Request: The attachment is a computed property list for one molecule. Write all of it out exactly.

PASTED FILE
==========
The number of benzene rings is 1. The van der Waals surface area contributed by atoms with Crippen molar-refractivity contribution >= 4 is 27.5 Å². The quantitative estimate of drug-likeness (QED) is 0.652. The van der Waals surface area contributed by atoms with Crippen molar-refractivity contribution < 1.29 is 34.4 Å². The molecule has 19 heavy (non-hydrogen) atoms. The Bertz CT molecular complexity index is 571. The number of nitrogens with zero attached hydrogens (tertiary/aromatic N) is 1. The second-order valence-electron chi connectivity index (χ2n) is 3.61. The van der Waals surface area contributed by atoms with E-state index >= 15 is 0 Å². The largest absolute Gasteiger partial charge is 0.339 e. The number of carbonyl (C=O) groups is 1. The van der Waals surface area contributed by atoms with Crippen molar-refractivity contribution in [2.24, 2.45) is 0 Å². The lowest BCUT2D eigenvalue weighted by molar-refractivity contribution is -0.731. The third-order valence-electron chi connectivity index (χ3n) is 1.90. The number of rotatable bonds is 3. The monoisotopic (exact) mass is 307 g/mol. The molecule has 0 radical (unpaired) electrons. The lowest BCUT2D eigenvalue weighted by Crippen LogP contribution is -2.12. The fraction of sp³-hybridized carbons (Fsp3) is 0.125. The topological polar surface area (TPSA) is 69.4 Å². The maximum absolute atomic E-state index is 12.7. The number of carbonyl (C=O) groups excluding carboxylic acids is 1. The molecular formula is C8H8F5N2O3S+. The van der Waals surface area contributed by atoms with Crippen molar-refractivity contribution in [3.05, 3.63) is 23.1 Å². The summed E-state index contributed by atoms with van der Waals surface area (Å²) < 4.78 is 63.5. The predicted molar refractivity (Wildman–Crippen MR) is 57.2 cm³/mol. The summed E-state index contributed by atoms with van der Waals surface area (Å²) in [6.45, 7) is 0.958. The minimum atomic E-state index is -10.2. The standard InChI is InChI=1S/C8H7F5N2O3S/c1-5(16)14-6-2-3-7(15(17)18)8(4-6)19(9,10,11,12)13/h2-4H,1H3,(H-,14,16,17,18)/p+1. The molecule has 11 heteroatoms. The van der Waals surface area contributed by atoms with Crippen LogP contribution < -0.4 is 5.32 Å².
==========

The number of benzene rings is 1. The van der Waals surface area contributed by atoms with Crippen molar-refractivity contribution >= 4 is 27.5 Å². The quantitative estimate of drug-likeness (QED) is 0.652. The van der Waals surface area contributed by atoms with Crippen molar-refractivity contribution < 1.29 is 34.4 Å². The molecule has 19 heavy (non-hydrogen) atoms. The Bertz CT molecular complexity index is 571. The number of nitrogens with zero attached hydrogens (tertiary/aromatic N) is 1. The second-order valence-electron chi connectivity index (χ2n) is 3.61. The van der Waals surface area contributed by atoms with E-state index >= 15 is 0 Å². The largest absolute Gasteiger partial charge is 0.339 e. The number of carbonyl (C=O) groups is 1. The van der Waals surface area contributed by atoms with Crippen molar-refractivity contribution in [2.24, 2.45) is 0 Å². The lowest BCUT2D eigenvalue weighted by molar-refractivity contribution is -0.731. The third-order valence-electron chi connectivity index (χ3n) is 1.90. The number of rotatable bonds is 3. The monoisotopic (exact) mass is 307 g/mol. The molecule has 0 radical (unpaired) electrons. The lowest BCUT2D eigenvalue weighted by Crippen LogP contribution is -2.12. The fraction of sp³-hybridized carbons (Fsp3) is 0.125. The topological polar surface area (TPSA) is 69.4 Å². The maximum absolute atomic E-state index is 12.7. The number of carbonyl (C=O) groups excluding carboxylic acids is 1. The molecular formula is C8H8F5N2O3S+. The van der Waals surface area contributed by atoms with Crippen molar-refractivity contribution in [3.05, 3.63) is 23.1 Å². The summed E-state index contributed by atoms with van der Waals surface area (Å²) < 4.78 is 63.5. The predicted molar refractivity (Wildman–Crippen MR) is 57.2 cm³/mol. The summed E-state index contributed by atoms with van der Waals surface area (Å²) in [6.45, 7) is 0.958. The minimum atomic E-state index is -10.2. The standard InChI is InChI=1S/C8H7F5N2O3S/c1-5(16)14-6-2-3-7(15(17)18)8(4-6)19(9,10,11,12)13/h2-4H,1H3,(H-,14,16,17,18)/p+1. The molecule has 11 heteroatoms. The van der Waals surface area contributed by atoms with Crippen LogP contribution < -0.4 is 5.32 Å².